Website maintenance is incredibly important for security. In a report by Sucuri, poor maintenance accounted for most of the compromise and hacks associated with content management systems. While most WordPress website administrators simply setup websites and never care about the maintenance thereafter, this a very important task that should not be taken for granted. By running regular maintenance tasks, you can make sure that your WordPress site is always performing at its best. In this article, we will share what we think are the most important maintenance tasks you should be carrying out and how to do each of them.
If you run a busy website that handles a lot of traffic then every 3 months is the best timeframe to carry out maintenance tasks. If you run a smaller website then every 6 months will the suitable.
Passwords are your first defence against unauthorized access to your website. You should always use strong unique passwords for all your online accounts including your WordPress website, FTP accounts, and database.
However, even if you are using strong passwords and they are compromised, then it is possible that you wouldn’t even notice it. That’s why WordPress security experts recommend changing your WordPress passwords regularly.
Backups are one of the most important WordPress tools in your arsenal. There are plenty of great WordPress backup plugins that can help you completely automate the WordPress backup process.
However, sometimes your backup solution may suddenly stop working without you even noticing.
Once in awhile, you need to manually run your backup plugin to create a complete backup of your website. After running the backup, you need to verify that your backup files are properly stored at the remote location of your choice.
It’s possible that, due to a misconfiguration on your WordPress hosting server or your email service provider, sometimes your WordPress forms may suddenly stop sending emails. You need to check all forms on your website to make sure that they are working properly.
WordPress stores most data in your WordPress database. It contains all your content, comments, users, and settings.
However, over time your database may gather a lot of unnecessary data. This increases your WordPress backup sizes which may affect uploading, downloading, and restoring backups.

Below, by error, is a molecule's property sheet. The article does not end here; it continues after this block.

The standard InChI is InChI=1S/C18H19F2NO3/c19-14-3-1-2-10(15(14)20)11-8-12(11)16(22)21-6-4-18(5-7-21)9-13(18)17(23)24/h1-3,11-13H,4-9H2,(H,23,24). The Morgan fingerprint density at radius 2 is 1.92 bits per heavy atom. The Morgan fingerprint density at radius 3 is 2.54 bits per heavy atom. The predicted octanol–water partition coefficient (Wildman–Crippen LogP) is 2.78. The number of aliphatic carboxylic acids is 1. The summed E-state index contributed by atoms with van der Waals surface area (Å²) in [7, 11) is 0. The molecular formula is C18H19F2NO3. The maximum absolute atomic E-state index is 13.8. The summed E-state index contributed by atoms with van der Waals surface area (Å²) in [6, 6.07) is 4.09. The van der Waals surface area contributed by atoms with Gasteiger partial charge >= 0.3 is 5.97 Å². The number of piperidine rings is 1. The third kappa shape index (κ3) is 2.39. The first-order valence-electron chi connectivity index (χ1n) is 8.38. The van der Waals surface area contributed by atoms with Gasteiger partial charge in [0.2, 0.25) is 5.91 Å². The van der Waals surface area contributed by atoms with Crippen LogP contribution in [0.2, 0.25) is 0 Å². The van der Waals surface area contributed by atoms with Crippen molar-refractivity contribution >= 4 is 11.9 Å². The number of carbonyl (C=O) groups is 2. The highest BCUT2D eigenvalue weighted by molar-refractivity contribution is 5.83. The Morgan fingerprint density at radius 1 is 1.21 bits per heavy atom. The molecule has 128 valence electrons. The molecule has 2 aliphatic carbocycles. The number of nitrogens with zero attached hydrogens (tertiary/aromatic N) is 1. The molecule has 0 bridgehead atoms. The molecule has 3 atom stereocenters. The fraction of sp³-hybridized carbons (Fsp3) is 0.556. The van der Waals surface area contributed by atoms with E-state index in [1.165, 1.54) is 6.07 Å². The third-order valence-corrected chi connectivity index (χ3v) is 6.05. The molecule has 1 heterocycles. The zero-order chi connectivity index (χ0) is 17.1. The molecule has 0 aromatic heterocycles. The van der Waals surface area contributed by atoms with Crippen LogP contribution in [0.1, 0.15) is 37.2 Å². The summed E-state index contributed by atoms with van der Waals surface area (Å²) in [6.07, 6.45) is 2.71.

Optimizing your WordPress database allows you to clean up clutter, defragment tables, and improves database performance.
For a more in-depth guide on how to do this, head over to https://wpfast.co.uk/how-to-easily-optimize-your-wordpress-database/.
Many users optimize their WordPress performance when they first start and then forget about it. Meanwhile, you keep adding new content, install new plugins, or may even change your theme. All of them may affect the performance of your WordPress site.
Faster websites are not just good for user experience, they also improve your website’s performance on search engines. This is why you need to regularly do a thorough performance review of your website. When reviewing your site’s performance, don’t just limit it to improving your homepage. Also, test your most popular content and all your important pages.
WordPress comes with a built-in system to manage updates for WordPress core, plugins, and themes. You should always use the latest version of WordPress and keep all your plugins and themes updated.
However, there are some situations when you may miss an update. To manually check for updates, go to the WordPress Updates page. Have a look at all your plugins and themes to make sure you’re running the latest version.
Once in awhile, you need to take a quick look at the spam comments to ensure that there are no real comments incorrectly marked as spam.
Once you are done, you can safely delete all spam comments from your website.
When a user requests a page that doesn’t exist on your website, then WordPress will show them a 404 error page.
404 errors that occur because a user mistyped an address are normal and nothing to be worried about. However, 404 errors that occur because a page is no longer available can cause bad user experience.
Images take longer to load hence they decrease your page load speed. Some of them you’ll discover during the performance checkup of your site. However, you will definitely miss those in your less popular articles. If you run a multi-author WordPress site, then some of your authors may not be as careful about image sizes as you are.
Adding image and media library review to your WordPress maintenance checklist, allows you to stay on top of the issue. You can perform this check to find out images that can be reduced in size or images that are just too large.
As your website grows, you will realize that some external websites that you linked to in your older articles do not exist anymore. Some may have moved to new locations, while others may just disappear. The broken links issue is not just limited to external links. You can accidentally add broken images, poorly formatted links, or misspell your own links. This causes bad user experience and affects your site’s bounce rate and page views.
You will need to check your website for broken links as part of your WordPress maintenance routine.